To avoid unnecessary errors you are strongly advised to use the 'spell-check' and 'grammar-check' functions of your word processor.
State the objectives of the work and provide an adequate background, avoiding a detailed literature survey or a summary of the results.
Theoretical Framework/Literature Review
Contextualize your study in the relevant theoretical and conceptual literature, clearly showing how you are entering into ongoing conversations in the relevant (sub)fields within linguistics and education as well as how you are drawing on extant literature to support your research design and interpretations of data.
Provide sufficient details about your methods and procedures so that readers can understand how and why you understood your study in the manner that you did. Discussion of methods and analytic processes should be clearly related to your theoretical framework and research questions/purpose, and should clearly support the findings that follow.
Findings should clearly grow out of an explicated analytic procedure that relates to your theoretical framework and research questions/purpose. Show as well as tell the reader about your findings and support them clearly by describing how your aforementioned analytic process and engagement with data support these findings.
Your discussion section should extend, not just restate findings already presented. This section should return to your purpose/research questions as well as prior literature draw upon earlier to situate and contextualize your study to further illustrate how you are conversant with discussions in the field(s) related to your topic.
The main conclusions of the study may be presented in a short Conclusions section, which may stand alone or form a subsection of a Discussion or Results and Discussion section.
Collate acknowledgements in a separate section at the end of the article before the references and do not, therefore, include them on the title page, as a footnote to the title or otherwise. List here those individuals who provided help during the research (e.g., providing language help, writing assistance or proof reading the article, etc.).
Essential title page information
• Title. Concise and informative. Titles are often used in information-retrieval systems. Avoid abbreviations and formulae where possible.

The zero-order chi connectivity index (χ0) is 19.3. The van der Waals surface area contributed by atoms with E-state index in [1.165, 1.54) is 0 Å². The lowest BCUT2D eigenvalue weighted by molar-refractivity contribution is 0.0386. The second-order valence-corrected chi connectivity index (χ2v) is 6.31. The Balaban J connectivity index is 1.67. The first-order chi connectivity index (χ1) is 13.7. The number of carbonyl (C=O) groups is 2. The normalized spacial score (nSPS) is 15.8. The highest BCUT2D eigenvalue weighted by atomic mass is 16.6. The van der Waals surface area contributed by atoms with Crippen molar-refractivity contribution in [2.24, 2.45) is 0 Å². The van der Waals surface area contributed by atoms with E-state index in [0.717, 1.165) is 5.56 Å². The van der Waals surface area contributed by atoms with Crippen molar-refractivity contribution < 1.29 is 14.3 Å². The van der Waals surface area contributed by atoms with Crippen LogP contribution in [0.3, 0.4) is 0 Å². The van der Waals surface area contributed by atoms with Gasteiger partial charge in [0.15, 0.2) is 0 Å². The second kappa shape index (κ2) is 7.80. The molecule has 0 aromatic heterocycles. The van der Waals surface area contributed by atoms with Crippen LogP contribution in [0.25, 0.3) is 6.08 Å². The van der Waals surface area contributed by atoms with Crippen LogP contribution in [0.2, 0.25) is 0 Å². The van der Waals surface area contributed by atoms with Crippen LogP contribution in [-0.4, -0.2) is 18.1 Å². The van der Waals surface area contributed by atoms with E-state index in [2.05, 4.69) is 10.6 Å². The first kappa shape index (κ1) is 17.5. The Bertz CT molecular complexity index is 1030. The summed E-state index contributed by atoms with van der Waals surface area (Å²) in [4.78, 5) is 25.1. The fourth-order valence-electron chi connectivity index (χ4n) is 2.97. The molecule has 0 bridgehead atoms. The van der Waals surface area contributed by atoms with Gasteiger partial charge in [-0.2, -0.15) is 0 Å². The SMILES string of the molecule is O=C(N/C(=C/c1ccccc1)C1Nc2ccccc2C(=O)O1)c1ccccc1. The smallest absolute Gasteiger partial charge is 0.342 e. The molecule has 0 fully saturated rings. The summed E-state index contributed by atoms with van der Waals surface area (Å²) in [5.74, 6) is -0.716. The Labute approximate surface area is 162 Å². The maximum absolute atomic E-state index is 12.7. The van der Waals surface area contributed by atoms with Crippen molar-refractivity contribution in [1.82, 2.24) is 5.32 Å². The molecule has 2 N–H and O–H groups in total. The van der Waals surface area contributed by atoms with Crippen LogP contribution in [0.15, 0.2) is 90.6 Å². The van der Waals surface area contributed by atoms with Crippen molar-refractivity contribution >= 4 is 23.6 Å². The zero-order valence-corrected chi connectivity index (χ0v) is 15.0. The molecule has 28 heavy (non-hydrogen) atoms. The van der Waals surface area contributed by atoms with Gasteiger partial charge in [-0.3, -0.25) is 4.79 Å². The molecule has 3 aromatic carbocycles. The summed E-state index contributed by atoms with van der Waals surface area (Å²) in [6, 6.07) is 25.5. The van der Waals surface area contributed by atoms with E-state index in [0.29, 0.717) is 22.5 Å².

• Author names and affiliations. Please clearly indicate the given name(s) and family name(s) of each author and check that all names are accurately spelled. You can add your name between parentheses in your own script behind the English transliteration. Present the authors' affiliation addresses (where the actual work was done) below the names. Indicate all affiliations with a lower-case superscript letter immediately after the author's name and in front of the appropriate address. Provide the full postal address of each affiliation, including the country name and, if available, the e-mail address of each author.
• Corresponding author. Clearly indicate who will handle correspondence at all stages of refereeing and publication, also post-publication. This responsibility includes answering any future queries about Methodology and Materials. Ensure that the e-mail address is given and that contact details are kept up to date by the corresponding author.
• Present/permanent address. If an author has moved since the work described in the article was done, or was visiting at the time, a 'Present address' (or 'Permanent address') may be indicated as a footnote to that author's name. The address at which the author actually did the work must be retained as the main, affiliation address. Superscript Arabic numerals are used for such footnotes.
A concise and factual abstract is required (of between 200-300 words for research articles and 150-200 words for a review or theoretical article). The abstract should state briefly the purpose of the research, the principal results and major conclusions. An abstract is often presented separately from the article, so it must be able to stand alone. For this reason, References should be avoided, but if essential, then cite the author(s) and year(s). Also, non-standard or uncommon abbreviations should be avoided, but if essential they must be defined at their first mention in the abstract itself.
Immediately after the abstract, provide a maximum of 6 keywords, using American or British spelling, but not a mixture of these, and avoiding general and plural terms and multiple concepts (avoid, for example, "and", "of"). Be sparing with abbreviations: only abbreviations firmly established in the field may be eligible. These keywords will be used for indexing purposes.
Please ensure that every reference cited in the text is also present in the reference list (and vice versa). Any references cited in the abstract must be given in full. Unpublished results and personal communications are not recommended in the reference list, but may be mentioned in the text. If these references are included in the reference list they should follow the standard reference style of the journal:
- a) Books: Name of the author(s), year of publication, title, translator, volume, edition, place of publication, publisher.
- b) Articles: Family name and first name of the author(s), year of publication, title, name of the electronic Journal (black italic, font size 11, preferably in word 2003/winxp), volume, page(s), date of referring to the website.